Inner thigh workout: 7 of the best exercises to tone your inner thighs

A photo of a woman doing a lateral lunge
(Image credit: Shutterstock)

Toned thighs are one of the most common workout goals, but if this brings back memories of hours spent squeezing a thigh master, we’ve got good news for you — you can get a great inner thigh workout using just your body weight and a resistance band (don’t have one? We’ve hand-picked the best resistance bands on the market here). 

To strengthen and sculpt the interior part of your upper legs, you need to target your adductor muscles. Having strong adductor muscles shouldn’t just be an aesthetic goal, however, as these muscles are extremely important when it comes to stabilizing your pelvis and lower back when running and walking. The key way to do this is to focus on lateral (moving from side to side) exercises and single-leg movements. Incorporating these exercises into your strength training routine can help sculpt and strengthen your inner thighs.

The best inner thigh exercises

Ready to get going? Here are the best exercises to tone your inner thighs. In order to get results, pair these with cardio exercises (hate the treadmill? Don’t worry, these cardio exercises burn more calories than running) and full-body workouts. Be consistent — focusing on one part of the body for a couple of weeks won’t help you reach your fitness goals, but regular exercise will. (While we’re at it, no, you shouldn’t do a squat challenge — here’s why).

Lateral lunge 

Why? This move targets the lateral stabilizers in the body, as well as targeting the inner thighs. It also works the glutes, so it’s a great double-whammy. 

How: To do a lateral lunge, start by standing with your feet hip-width apart. Take a step out to the right, bending your right knee and sinking your hips back and down, with your left leg out straight. Push off from the ball of your foot to get back to your starting position. That’s one rep. Aim for 3 rounds of 10-15 reps on each side. 

2. Reverse lunge 

Why? Reverse lunges target most of the muscles in your thighs, as well as your glutes, hamstrings, and abs, so it’s a good lower-body workout. It should also raise your heart rate.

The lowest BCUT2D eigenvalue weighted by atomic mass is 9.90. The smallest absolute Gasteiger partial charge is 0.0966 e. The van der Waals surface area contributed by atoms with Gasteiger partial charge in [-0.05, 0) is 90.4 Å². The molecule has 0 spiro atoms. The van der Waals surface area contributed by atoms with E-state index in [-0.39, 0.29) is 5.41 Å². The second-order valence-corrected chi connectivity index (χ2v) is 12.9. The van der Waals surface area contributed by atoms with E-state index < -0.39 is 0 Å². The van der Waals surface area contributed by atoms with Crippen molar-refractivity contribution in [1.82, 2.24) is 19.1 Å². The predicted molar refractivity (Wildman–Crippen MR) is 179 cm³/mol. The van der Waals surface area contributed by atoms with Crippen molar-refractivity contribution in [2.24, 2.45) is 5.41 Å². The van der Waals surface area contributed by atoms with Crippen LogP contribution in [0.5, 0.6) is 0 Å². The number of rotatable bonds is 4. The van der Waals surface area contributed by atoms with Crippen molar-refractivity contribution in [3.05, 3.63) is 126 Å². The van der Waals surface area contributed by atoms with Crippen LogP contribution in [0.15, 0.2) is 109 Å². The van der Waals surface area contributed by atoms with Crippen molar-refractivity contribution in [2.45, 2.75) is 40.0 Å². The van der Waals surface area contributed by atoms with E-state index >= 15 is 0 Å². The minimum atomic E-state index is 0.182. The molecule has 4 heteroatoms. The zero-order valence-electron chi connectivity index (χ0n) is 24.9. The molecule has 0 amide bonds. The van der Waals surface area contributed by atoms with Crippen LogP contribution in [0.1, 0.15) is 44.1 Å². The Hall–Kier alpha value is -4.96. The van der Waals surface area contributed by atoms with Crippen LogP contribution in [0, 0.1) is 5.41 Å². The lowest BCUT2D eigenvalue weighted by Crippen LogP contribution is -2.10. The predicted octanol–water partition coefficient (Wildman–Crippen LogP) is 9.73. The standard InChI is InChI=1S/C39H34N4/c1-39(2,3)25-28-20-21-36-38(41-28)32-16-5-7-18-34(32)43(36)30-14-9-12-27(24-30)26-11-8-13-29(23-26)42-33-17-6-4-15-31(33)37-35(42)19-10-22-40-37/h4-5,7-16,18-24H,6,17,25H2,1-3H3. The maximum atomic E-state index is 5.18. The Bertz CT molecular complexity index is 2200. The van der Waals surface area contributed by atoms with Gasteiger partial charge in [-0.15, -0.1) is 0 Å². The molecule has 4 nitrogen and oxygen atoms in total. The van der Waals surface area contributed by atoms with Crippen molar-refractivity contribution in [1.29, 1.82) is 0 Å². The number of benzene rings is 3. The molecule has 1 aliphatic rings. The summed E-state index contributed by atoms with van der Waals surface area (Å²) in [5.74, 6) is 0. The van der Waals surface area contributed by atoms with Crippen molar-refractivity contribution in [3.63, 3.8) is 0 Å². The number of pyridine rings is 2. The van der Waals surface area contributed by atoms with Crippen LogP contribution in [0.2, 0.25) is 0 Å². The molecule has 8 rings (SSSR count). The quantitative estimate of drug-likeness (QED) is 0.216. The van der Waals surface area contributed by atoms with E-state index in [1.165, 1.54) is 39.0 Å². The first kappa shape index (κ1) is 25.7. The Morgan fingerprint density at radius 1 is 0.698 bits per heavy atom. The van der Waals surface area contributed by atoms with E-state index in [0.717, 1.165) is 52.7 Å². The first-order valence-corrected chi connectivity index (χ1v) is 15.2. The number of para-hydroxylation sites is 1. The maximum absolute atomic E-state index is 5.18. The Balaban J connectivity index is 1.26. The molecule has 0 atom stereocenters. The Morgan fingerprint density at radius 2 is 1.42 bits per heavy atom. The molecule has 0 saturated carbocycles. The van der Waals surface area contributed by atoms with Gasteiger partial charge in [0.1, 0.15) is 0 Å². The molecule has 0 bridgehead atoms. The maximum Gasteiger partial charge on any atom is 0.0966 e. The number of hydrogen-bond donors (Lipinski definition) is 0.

How: To do a reverse lunge, start at the top of your mat with your feet hip-width apart. Step your right leg back, engaging your core, and bend both legs until your right knee lowers to the mat, directly beneath your hip. Pushing through the ball of your foot, stand up and return to the starting position, then repeat on the opposite side. Aim for 10 repetitions on each side, 20 in total, for a total of 3 rounds. 

3. Lateral lunge with knee up 

Why? Adding the knee up to the end of the lateral lunge works on your single-leg stabilization and enhances the move. 

How: Standing with your feet hip-width apart, step out to the right and complete a lateral lunge on the right side. As you push off from the ball of your foot to return to the starting position, hug your right knee up to your chest. Hold for a couple of seconds before lowering the leg down and returning to the starting position. That’s one rep. Aim for 3 rounds of 10 reps on each side. 

4. Lateral squat walk with resistance band

Why? As well as targeting the inner thighs, this squat walk activates the glutes, so is a great move for runners to do as part of their warm-up. 

How: Start with the feet shoulder-width apart, with the toes turned slightly outwards and a resistance band just above the knee caps. With the hands clasped in front of you, take a step out to the right, bend the knees and sink back into a squat position. Engage the glutes and press back into the starting position. That’s one rep. Perform 3 sets of 10 reps on each side. 

5. Sumo squat  

Why? The sumo stance really forces you to engage your inner thighs during the squat. To make this move more difficult, try holding a kettlebell or dumbbell against your torso as you move. 

How: Stand with your feet shoulder-width apart and your toes pointed outwards. Bend the knees and reach the hips back and down into a squat position, lower down until the hips are slightly lower than the knees, then press into the feet to return to the starting position. That’s one rep. Aim for 3 sets of 10 repetitions. 

6. Jumping jacks

Why? Jumping jacks are another great way to get the heart rate up. They also work the glutes, quadriceps, and hip flexor muscles. 

How: Start standing with your legs together and your arms flat against your side. Bend your knees and jump into the air. As you jump, spread your legs shoulder-width apart and raise your arms over your head. Jump back to the starting position. That’s one rep. Do three sets of 10 repetitions. 

7. Step-ups 

Why? Step-ups are a great way to work on the inner thigh and glute strength, as well as your single-leg coordination and balance. To do this exercise, use a box, bench, or chair that is strong enough to support your weight. Alternatively, find a step to practice on. 

How: Start facing a box, bench, or step. Step the right foot onto the bench and as you step up, raise your left knee to your chest. Reverse the movement to get back to your starting position. That’s one rep. Aim for 3 sets of 10 repetitions on each side. 

More exercises to try:

Jane McGuire
Fitness editor

Jane McGuire is Tom's Guide's Fitness editor, which means she looks after everything fitness related - from running gear to yoga mats. An avid runner, Jane has tested and reviewed fitness products for the past five years, so knows what to look for when finding a good running watch or a pair of shorts with pockets big enough for your smartphone. When she's not pounding the pavements, you'll find Jane striding round the Surrey Hills, taking far too many photos of her puppy.